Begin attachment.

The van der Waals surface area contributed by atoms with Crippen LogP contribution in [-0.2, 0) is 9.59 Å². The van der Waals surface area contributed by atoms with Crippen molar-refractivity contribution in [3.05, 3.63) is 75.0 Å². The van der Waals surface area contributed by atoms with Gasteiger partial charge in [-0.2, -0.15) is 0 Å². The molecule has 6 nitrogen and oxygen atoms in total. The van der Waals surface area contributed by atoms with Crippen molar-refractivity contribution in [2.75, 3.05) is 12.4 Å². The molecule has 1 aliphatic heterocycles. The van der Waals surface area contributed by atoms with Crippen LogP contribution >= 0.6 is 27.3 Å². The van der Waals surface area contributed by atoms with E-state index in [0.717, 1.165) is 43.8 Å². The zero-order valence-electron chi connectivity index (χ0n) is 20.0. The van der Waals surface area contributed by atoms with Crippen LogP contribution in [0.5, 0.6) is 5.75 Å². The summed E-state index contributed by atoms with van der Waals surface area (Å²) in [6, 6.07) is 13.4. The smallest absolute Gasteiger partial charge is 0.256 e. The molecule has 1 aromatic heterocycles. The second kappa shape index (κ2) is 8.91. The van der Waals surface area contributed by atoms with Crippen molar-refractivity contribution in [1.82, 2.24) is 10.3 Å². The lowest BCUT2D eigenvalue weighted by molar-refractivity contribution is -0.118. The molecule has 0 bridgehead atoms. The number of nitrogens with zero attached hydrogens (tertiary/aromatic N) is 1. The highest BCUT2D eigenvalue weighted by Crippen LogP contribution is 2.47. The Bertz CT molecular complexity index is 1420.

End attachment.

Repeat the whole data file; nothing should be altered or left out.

The van der Waals surface area contributed by atoms with Crippen LogP contribution in [-0.2, 0) is 9.59 Å². The van der Waals surface area contributed by atoms with Crippen molar-refractivity contribution in [3.05, 3.63) is 75.0 Å². The van der Waals surface area contributed by atoms with Gasteiger partial charge in [-0.2, -0.15) is 0 Å². The molecule has 6 nitrogen and oxygen atoms in total. The van der Waals surface area contributed by atoms with Crippen molar-refractivity contribution in [2.75, 3.05) is 12.4 Å². The molecule has 1 aliphatic heterocycles. The van der Waals surface area contributed by atoms with Crippen LogP contribution >= 0.6 is 27.3 Å². The van der Waals surface area contributed by atoms with E-state index in [0.717, 1.165) is 43.8 Å². The zero-order valence-electron chi connectivity index (χ0n) is 20.0. The van der Waals surface area contributed by atoms with Crippen LogP contribution in [0.5, 0.6) is 5.75 Å². The summed E-state index contributed by atoms with van der Waals surface area (Å²) in [6, 6.07) is 13.4. The smallest absolute Gasteiger partial charge is 0.256 e. The molecule has 1 aromatic heterocycles. The second kappa shape index (κ2) is 8.91. The van der Waals surface area contributed by atoms with Crippen molar-refractivity contribution in [1.82, 2.24) is 10.3 Å². The lowest BCUT2D eigenvalue weighted by molar-refractivity contribution is -0.118. The molecule has 0 bridgehead atoms. The number of nitrogens with zero attached hydrogens (tertiary/aromatic N) is 1. The highest BCUT2D eigenvalue weighted by Crippen LogP contribution is 2.47. The Bertz CT molecular complexity index is 1420.